General Romeo Dallaire, the Canadian head of the UN peacekeeping mission in Rwanda when the killings began, blamed the UN Secretariat in New York and Annan in particular for ignoring his reports of a planned mass massacre of Tutsis and for denying him permission to raid various caches in Kigali where arms were being accumulated. Annan had ordered Dallaire not to take sides as “it was up to the Rwandans to sort things out for themselves”.

Annan, as head of the Department of Peace Keeping Operations, and the Dutch peacekeeping troops deployed to the Balkans were also blamed for failing to prevent the 1995 massacre in Srebrenica of 8,000 Muslim men by Bosnian Serb forces. However, the Dutch Prime Minister Ruud Lubbers spoke out in defence of Annan, who was head of the UN’s peacekeeping operations then, and the role of the UN’s peace-keeping troops lay dormant for years. In 1997, three years after the Rwandan genocide and two years after the killings in Srebrenica, Annan was appointed UN Secretary-General.

Nonetheless, Kofi Annan will be remembered for making the UN more relevant in a world that had become cynical about its relevance. He rallied the world’s governments around the Millennium Development Goals to halve poverty, disease and illiteracy and surrounded himself with intelligent and competent people who lent credibility to the institution. He saw the link between poverty and human rights and was a champion of sustainable development.

He was also a great advocate of evidence-based research and believed that the UN had a key role to play in producing and disseminating knowledge for development. I remember the former head of UN-Habitat, Anna Tibaijuka, telling me and other UN-Habitat staff that she had been instructed by Annan to produce quality reports on housing and urbanisation as this was one way the UN agency would gain legitimacy and credibility. (This led to the birth of The State of the World’s Cities report, of which I was the editor.)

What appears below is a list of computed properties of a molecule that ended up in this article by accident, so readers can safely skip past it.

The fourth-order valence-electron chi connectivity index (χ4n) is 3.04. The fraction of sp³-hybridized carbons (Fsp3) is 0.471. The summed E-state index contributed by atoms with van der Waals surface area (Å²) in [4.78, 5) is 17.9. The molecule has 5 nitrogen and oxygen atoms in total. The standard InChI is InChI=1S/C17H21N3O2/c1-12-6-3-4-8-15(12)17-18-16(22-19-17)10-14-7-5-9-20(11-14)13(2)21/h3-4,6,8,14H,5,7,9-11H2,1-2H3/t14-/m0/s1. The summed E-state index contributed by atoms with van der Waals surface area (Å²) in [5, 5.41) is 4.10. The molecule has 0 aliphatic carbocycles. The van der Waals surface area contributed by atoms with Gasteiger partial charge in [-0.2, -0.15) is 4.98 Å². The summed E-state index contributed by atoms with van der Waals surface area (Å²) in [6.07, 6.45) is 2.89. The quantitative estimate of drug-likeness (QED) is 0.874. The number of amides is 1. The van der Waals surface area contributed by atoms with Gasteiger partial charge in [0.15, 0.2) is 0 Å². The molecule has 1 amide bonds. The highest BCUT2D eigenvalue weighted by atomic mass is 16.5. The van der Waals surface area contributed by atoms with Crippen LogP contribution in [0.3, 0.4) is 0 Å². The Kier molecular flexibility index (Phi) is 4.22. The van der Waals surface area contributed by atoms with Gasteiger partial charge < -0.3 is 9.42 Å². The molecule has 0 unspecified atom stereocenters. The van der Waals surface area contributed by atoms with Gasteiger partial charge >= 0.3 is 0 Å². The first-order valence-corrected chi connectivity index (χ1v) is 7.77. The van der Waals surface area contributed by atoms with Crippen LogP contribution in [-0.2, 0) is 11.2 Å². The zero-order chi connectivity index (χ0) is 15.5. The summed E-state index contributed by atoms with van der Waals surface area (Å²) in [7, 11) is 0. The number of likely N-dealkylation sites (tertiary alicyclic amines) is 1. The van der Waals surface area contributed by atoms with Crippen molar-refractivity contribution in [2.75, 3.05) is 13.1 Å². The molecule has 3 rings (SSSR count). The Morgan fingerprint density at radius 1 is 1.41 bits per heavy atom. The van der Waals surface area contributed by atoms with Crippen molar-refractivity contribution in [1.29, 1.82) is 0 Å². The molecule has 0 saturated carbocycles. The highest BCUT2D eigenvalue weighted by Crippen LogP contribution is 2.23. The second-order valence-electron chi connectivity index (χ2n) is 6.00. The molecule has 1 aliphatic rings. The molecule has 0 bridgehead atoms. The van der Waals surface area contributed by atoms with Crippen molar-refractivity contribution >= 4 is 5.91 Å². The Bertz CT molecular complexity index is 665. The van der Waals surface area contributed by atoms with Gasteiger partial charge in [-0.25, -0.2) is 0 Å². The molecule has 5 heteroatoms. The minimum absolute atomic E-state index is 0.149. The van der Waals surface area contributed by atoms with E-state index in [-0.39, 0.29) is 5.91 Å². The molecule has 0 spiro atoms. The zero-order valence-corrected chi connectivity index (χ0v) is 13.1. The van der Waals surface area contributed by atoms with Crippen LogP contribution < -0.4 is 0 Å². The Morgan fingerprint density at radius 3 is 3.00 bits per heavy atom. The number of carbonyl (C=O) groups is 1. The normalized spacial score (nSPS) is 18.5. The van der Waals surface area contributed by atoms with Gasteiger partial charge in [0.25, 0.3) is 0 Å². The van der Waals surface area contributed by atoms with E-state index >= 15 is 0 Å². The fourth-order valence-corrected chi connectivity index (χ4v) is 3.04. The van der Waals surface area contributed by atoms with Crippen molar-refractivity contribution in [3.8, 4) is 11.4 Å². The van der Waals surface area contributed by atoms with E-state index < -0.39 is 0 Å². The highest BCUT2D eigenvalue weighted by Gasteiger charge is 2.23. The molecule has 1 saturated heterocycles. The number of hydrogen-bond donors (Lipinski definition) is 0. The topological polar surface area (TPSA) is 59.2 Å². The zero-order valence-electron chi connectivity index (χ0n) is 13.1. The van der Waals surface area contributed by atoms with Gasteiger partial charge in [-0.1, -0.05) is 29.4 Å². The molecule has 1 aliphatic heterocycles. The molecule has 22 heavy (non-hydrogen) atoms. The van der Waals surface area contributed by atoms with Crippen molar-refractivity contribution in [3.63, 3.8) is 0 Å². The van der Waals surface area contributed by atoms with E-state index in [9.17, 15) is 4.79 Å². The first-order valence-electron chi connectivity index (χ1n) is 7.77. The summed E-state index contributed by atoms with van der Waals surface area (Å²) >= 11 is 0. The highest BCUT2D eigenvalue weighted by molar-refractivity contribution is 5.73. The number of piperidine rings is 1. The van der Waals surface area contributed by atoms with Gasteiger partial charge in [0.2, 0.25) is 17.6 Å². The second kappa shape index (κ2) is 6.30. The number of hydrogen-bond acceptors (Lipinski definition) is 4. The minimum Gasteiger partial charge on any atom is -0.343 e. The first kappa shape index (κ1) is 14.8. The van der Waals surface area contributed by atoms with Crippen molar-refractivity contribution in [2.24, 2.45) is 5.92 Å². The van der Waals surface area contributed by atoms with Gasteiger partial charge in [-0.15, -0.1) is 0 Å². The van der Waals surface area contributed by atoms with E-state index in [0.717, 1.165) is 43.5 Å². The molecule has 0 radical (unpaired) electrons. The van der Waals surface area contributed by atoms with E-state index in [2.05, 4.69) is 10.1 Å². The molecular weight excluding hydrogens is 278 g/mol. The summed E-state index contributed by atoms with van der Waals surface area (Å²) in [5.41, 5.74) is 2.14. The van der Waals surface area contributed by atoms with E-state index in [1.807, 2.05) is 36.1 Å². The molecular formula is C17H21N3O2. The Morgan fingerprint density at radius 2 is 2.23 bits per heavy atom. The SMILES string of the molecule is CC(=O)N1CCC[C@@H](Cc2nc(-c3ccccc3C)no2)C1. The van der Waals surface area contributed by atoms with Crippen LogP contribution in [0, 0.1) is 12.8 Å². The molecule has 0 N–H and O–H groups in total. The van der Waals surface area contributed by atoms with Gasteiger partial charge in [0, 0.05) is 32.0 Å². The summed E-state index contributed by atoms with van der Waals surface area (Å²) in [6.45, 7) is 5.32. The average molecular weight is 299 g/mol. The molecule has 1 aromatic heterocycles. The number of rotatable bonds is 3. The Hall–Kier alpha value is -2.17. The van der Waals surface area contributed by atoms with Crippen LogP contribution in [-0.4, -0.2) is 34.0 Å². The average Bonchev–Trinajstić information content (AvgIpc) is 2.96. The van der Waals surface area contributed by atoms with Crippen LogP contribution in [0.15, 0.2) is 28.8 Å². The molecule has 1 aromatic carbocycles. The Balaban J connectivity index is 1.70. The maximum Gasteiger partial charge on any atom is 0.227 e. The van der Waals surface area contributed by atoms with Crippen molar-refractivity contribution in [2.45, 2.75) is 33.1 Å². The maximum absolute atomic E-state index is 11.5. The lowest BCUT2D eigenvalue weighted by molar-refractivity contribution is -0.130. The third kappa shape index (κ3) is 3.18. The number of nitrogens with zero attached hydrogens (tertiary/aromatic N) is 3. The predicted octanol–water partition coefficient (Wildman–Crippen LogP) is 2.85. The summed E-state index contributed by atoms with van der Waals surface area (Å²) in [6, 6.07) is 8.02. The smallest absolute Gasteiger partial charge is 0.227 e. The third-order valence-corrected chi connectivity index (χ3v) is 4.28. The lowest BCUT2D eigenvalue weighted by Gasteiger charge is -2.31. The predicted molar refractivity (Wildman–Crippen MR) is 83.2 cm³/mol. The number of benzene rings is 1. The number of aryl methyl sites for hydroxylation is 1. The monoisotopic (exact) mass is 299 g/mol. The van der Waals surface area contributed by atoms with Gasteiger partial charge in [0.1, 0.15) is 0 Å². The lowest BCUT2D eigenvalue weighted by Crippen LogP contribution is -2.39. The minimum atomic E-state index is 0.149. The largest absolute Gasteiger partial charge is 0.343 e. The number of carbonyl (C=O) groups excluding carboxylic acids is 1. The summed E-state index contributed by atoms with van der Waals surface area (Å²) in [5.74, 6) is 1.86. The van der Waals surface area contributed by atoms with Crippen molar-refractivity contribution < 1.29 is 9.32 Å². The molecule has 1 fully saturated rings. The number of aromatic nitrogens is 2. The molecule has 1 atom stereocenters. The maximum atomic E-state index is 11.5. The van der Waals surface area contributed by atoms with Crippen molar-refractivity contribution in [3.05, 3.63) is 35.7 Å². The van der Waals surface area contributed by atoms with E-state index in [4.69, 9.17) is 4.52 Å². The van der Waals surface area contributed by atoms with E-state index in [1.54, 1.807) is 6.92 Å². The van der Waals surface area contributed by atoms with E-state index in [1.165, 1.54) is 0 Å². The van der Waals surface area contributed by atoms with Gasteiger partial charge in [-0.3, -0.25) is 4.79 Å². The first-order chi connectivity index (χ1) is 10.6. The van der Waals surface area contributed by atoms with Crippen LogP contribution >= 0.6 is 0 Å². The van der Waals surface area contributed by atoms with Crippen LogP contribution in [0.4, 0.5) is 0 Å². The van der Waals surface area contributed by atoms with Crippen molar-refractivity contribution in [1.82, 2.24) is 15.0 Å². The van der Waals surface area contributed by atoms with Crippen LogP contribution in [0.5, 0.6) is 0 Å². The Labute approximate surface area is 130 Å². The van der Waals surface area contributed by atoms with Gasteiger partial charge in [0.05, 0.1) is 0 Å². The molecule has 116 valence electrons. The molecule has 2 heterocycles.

Annan was not threatened by talented or competent people – a rare quality among UN bureaucrats. His most articulate spokesperson, Shashi Tharoor, could convince even the most diehard cynics that the UN had an important place in world politics and that the world was a better place because of it. For Africans, Annan represented the best the continent could offer, a shining example of African decency and humility.

Annan was not threatened by talented or competent people – a rare quality among UN bureaucrats. His most articulate spokesperson, Shashi Tharoor, could convince even the most diehard cynics that the UN had an important place in world politics and that the world was a better place because of it.

There is no doubt that Annan was a world leader with immense influence. But in the end, like all UN officials, he was constrained by the nature of his job, which meant that even if he wanted to, he had no power to shift the global power balance or to prevent wars. From Yemen to Iraq and Afghanistan, the world today is as tumultuous as it was when the UN was established after the Second World War – a testament to the inadequacies of an institution that has failed to live up to its main mandate of preventing “the scourge of war” because the five permanent members of the UN Security Council (who also happen to be the biggest arms manufacturers in the world) make the ultimate decisions on global security matters.

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Rasna Warah
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Rasna Warah is a Kenyan writer and journalist. In a previous incarnation, she was an editor at the United Nations Human Settlements Programme (UN-Habitat). She has published two books on Somalia – War Crimes (2014) and Mogadishu Then and Now (2012) – and is the author UNsilenced (2016), and Triple Heritage (1998).

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SAPs – Season Two: Why Kenyans Fear Another IMF Loan